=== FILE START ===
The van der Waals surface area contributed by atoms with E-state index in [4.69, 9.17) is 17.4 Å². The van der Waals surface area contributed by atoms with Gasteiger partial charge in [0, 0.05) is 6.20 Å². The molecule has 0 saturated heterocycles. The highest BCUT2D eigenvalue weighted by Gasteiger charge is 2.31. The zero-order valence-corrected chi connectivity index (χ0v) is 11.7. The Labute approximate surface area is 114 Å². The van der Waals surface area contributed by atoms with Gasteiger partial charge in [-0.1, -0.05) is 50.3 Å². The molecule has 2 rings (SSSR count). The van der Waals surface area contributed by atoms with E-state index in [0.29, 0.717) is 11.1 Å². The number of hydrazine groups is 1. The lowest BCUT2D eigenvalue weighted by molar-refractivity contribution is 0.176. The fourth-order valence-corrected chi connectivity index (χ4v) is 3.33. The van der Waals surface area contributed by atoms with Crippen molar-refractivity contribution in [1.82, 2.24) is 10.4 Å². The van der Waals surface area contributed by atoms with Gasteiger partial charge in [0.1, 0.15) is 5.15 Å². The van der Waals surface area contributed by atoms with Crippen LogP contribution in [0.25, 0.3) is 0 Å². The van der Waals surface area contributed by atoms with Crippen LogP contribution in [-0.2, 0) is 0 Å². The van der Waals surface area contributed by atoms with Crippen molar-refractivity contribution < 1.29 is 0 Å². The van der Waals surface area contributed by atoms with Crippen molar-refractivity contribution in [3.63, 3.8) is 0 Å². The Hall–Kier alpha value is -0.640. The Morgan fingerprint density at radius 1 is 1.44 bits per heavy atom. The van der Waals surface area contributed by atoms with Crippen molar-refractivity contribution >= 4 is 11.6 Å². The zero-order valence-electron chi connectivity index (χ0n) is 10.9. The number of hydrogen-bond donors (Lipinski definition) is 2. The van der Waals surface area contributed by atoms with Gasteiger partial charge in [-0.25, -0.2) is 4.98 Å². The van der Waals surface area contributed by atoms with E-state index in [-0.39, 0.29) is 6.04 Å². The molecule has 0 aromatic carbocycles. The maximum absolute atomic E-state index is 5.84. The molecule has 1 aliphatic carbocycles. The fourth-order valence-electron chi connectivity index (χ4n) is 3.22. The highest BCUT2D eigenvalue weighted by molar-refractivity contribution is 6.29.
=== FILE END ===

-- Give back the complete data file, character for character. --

The van der Waals surface area contributed by atoms with E-state index in [4.69, 9.17) is 17.4 Å². The van der Waals surface area contributed by atoms with Gasteiger partial charge in [0, 0.05) is 6.20 Å². The molecule has 0 saturated heterocycles. The highest BCUT2D eigenvalue weighted by Gasteiger charge is 2.31. The zero-order valence-corrected chi connectivity index (χ0v) is 11.7. The Labute approximate surface area is 114 Å². The van der Waals surface area contributed by atoms with Gasteiger partial charge in [-0.1, -0.05) is 50.3 Å². The molecule has 2 rings (SSSR count). The van der Waals surface area contributed by atoms with E-state index in [0.29, 0.717) is 11.1 Å². The number of hydrazine groups is 1. The lowest BCUT2D eigenvalue weighted by molar-refractivity contribution is 0.176. The fourth-order valence-corrected chi connectivity index (χ4v) is 3.33. The van der Waals surface area contributed by atoms with Crippen molar-refractivity contribution in [1.82, 2.24) is 10.4 Å². The van der Waals surface area contributed by atoms with Gasteiger partial charge in [0.1, 0.15) is 5.15 Å². The van der Waals surface area contributed by atoms with Crippen LogP contribution in [0.25, 0.3) is 0 Å². The van der Waals surface area contributed by atoms with Crippen LogP contribution in [-0.2, 0) is 0 Å². The van der Waals surface area contributed by atoms with Crippen molar-refractivity contribution < 1.29 is 0 Å². The van der Waals surface area contributed by atoms with Crippen molar-refractivity contribution in [3.63, 3.8) is 0 Å². The Hall–Kier alpha value is -0.640. The Morgan fingerprint density at radius 1 is 1.44 bits per heavy atom. The van der Waals surface area contributed by atoms with Crippen molar-refractivity contribution >= 4 is 11.6 Å². The zero-order valence-electron chi connectivity index (χ0n) is 10.9. The number of hydrogen-bond donors (Lipinski definition) is 2. The van der Waals surface area contributed by atoms with Gasteiger partial charge in [-0.25, -0.2) is 4.98 Å². The van der Waals surface area contributed by atoms with E-state index in [-0.39, 0.29) is 6.04 Å². The molecule has 0 aromatic carbocycles. The maximum absolute atomic E-state index is 5.84. The molecule has 1 aliphatic carbocycles. The fourth-order valence-electron chi connectivity index (χ4n) is 3.22. The highest BCUT2D eigenvalue weighted by molar-refractivity contribution is 6.29.